Exploration: Then and Now
05.06.08
Former astronaut Roger Crouch stands in front of a group of students and teachers

Former astronaut Roger Crouch talks with students at Toano Middle School about his experience in space. His presentation complemented the "Exploration: Then and Now" modules teachers have been using. Image Credit: Sean Smith

From sailing uncharted oceans to making voyages through the vastness of space, explorers have met the challenges of entering unknown territory for centuries.

As the 401st anniversary of the founding of America's first permanent English colony nears, NASA continues working with schools to connect 17th-century exploration to today's space exploration.

In honor of the 400th anniversary in 2007, NASA's Langley Research Center in Hampton, Va., partnered with the Colonial National Historical Park near Williamsburg, Va., to develop educational modules. The lessons compare the establishment of the Jamestown settlement with NASA's plans to establish an outpost to live and work on the moon.

As a result, teachers nationwide have been using the modules in their classes. Former astronaut Roger Crouch visited sixth-grade students at two Virginia schools in April 2008 to help make the comparison between past and present exploration.

Social studies teachers at Toano Middle School in James City County, Va., and James Blair Middle School in Williamsburg, Va., have used the modules since last year.

"The students have been very positive in the interactions with activities," said Julie Bray, sixth-grade teacher at Toano Middle School. "They get curious and want to know more."

Crouch gave the students more. Not only did he share stories of his experience in space, but he also compared the difficulties explorers faced in the past to those they will face in the future.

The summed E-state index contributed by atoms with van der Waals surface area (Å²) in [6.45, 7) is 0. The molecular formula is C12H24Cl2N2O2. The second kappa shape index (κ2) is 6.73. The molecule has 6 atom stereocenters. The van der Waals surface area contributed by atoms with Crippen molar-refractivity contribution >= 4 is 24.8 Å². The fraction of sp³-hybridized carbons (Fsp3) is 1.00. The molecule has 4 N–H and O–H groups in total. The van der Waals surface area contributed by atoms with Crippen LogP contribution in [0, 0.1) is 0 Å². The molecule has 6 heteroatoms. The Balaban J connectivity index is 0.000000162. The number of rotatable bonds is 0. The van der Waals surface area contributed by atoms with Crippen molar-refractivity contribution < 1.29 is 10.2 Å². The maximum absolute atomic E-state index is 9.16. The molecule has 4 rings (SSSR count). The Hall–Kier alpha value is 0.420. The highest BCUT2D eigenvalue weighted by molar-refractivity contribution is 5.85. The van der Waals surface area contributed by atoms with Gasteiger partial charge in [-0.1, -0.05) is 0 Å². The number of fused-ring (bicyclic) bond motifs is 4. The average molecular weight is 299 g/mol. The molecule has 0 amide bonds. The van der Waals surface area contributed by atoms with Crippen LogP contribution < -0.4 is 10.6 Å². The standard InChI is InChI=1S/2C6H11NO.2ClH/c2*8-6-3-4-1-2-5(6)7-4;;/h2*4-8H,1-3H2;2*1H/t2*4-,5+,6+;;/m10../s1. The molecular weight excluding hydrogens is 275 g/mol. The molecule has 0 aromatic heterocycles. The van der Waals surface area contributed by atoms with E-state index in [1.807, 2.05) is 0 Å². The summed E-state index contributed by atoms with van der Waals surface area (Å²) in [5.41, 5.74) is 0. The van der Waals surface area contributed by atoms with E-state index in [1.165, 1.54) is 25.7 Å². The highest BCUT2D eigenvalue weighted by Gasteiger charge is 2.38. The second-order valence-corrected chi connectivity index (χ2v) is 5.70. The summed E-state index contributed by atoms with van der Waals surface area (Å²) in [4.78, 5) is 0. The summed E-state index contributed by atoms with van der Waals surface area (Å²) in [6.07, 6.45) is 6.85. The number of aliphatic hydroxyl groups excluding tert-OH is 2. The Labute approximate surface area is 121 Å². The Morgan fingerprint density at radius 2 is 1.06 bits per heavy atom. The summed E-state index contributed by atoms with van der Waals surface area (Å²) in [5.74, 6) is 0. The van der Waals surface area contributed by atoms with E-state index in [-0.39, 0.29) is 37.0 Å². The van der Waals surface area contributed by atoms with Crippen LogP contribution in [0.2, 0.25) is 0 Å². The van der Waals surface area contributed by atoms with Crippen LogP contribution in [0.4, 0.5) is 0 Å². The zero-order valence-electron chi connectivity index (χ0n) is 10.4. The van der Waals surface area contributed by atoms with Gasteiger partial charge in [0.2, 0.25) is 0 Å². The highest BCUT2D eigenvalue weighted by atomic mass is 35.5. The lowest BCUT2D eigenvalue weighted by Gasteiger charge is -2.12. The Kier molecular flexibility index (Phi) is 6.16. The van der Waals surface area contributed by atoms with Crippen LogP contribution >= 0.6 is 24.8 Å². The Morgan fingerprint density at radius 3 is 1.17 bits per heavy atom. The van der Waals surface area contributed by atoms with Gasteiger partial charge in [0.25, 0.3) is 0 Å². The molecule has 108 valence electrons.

"When the people got to Jamestown, they had all types of hardships like starvation and lack of fresh water," Crouch told students.

"Sometimes exploration involves hardships. But that didn't stop them from wanting to explore, wanting to learn new things and wanting to discover new worlds -- either here or in space."

Modern-day explorers also need essential components for survival like water, Crouch said. Ways to find or produce water will be critical for extended settlement on the moon to take place.

The challenges faced by both explorers of the 17th century and of space today are the focus of NASA's education modules, called "Exploration: Then and Now."

One module discusses the difficulties of settling in unfamiliar territory. While Jamestown settlers faced difficult ground and harsh winters, modern-day explorers face challenges like large craters and space radiation.

Crouch touched on this subject during his presentation.

"When we develop colonies on the moon, we have to ask the same questions Jamestown explorers asked -- that is, what do you have to take with you when you go to an extreme environment like this that will help you survive," he said.

Another theme in the lessons is transportation and the challenges both early and modern-day explorers have faced. Ships, known as "downwind sailors," were early voyagers' primary means of travel but could make little progress against winds from the wrong direction.

As explorers ventured into space, new challenges in vessel design had to be overcome. NASA engineers had to design and build craft that could withstand the extreme conditions experienced in the vacuum of space.

"The lessons provide students -- the next generation of explorers -- with an opportunity to look at the challenges and to understand the changes in technology and the spirit behind all exploration," said Ivelisse Gilman, informal education manager at NASA's Langley Research Center.

As history has shown, difficulties such as these will always surface when venturing to the unknown. But those who find ways to overcome those challenges will have the chance to discover new worlds.

Related Resources
Exploration: Then and Now -- NASA and Jamestown Education Module
NASA Education Web Site   →
NASA Exploration Systems Mission Directorate
NASA's Langley Research Center Office of Education
The Power of Persistence
Astronaut Roger Crouch Biography   →

Emily Outen, LaRC